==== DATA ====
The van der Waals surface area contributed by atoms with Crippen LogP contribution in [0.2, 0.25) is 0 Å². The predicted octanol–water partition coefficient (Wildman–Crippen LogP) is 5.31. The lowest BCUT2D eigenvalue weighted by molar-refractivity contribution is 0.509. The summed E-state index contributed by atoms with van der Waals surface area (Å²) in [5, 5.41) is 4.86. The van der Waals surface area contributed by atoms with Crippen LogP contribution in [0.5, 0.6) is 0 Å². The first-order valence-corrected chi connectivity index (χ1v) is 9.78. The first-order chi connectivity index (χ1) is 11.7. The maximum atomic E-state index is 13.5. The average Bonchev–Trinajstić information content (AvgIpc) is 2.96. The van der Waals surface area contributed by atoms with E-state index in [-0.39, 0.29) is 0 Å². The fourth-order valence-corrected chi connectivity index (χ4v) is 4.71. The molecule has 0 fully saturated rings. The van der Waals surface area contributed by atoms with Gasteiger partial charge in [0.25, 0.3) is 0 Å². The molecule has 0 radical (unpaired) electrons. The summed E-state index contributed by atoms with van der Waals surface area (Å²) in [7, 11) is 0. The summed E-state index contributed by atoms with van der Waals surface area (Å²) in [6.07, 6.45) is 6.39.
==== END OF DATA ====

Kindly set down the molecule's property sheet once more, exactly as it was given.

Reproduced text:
The van der Waals surface area contributed by atoms with Crippen LogP contribution in [0.2, 0.25) is 0 Å². The predicted octanol–water partition coefficient (Wildman–Crippen LogP) is 5.31. The lowest BCUT2D eigenvalue weighted by molar-refractivity contribution is 0.509. The summed E-state index contributed by atoms with van der Waals surface area (Å²) in [5, 5.41) is 4.86. The van der Waals surface area contributed by atoms with Crippen LogP contribution in [0.5, 0.6) is 0 Å². The first-order valence-corrected chi connectivity index (χ1v) is 9.78. The first-order chi connectivity index (χ1) is 11.7. The maximum atomic E-state index is 13.5. The average Bonchev–Trinajstić information content (AvgIpc) is 2.96. The van der Waals surface area contributed by atoms with E-state index in [-0.39, 0.29) is 0 Å². The fourth-order valence-corrected chi connectivity index (χ4v) is 4.71. The molecule has 0 fully saturated rings. The van der Waals surface area contributed by atoms with Gasteiger partial charge in [0.25, 0.3) is 0 Å². The molecule has 0 radical (unpaired) electrons. The summed E-state index contributed by atoms with van der Waals surface area (Å²) in [7, 11) is 0. The summed E-state index contributed by atoms with van der Waals surface area (Å²) in [6.07, 6.45) is 6.39.